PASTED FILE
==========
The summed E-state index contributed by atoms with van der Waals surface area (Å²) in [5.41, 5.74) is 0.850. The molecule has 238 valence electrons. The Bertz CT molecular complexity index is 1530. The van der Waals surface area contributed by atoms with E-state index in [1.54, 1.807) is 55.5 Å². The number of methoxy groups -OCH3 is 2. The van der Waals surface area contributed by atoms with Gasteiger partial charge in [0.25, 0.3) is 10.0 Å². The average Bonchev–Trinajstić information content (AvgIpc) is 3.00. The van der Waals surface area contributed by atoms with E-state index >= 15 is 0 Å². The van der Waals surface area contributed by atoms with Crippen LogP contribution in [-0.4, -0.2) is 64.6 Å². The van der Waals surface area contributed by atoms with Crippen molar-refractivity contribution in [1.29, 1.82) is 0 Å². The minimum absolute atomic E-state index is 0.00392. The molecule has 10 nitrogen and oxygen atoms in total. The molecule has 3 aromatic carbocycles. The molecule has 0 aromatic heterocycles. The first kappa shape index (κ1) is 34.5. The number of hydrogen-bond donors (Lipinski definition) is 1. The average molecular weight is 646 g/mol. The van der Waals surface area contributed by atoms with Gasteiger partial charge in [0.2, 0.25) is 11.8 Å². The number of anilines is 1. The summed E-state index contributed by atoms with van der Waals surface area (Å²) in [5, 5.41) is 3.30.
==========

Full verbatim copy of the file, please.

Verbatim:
The summed E-state index contributed by atoms with van der Waals surface area (Å²) in [5.41, 5.74) is 0.850. The molecule has 238 valence electrons. The Bertz CT molecular complexity index is 1530. The van der Waals surface area contributed by atoms with E-state index in [1.54, 1.807) is 55.5 Å². The number of methoxy groups -OCH3 is 2. The van der Waals surface area contributed by atoms with Gasteiger partial charge in [0.25, 0.3) is 10.0 Å². The average Bonchev–Trinajstić information content (AvgIpc) is 3.00. The van der Waals surface area contributed by atoms with E-state index >= 15 is 0 Å². The van der Waals surface area contributed by atoms with Crippen LogP contribution in [-0.4, -0.2) is 64.6 Å². The van der Waals surface area contributed by atoms with Crippen molar-refractivity contribution in [1.29, 1.82) is 0 Å². The minimum absolute atomic E-state index is 0.00392. The molecule has 10 nitrogen and oxygen atoms in total. The molecule has 3 aromatic carbocycles. The molecule has 0 aromatic heterocycles. The first kappa shape index (κ1) is 34.5. The number of hydrogen-bond donors (Lipinski definition) is 1. The average molecular weight is 646 g/mol. The van der Waals surface area contributed by atoms with Gasteiger partial charge in [0.2, 0.25) is 11.8 Å². The number of anilines is 1. The summed E-state index contributed by atoms with van der Waals surface area (Å²) in [5, 5.41) is 3.30.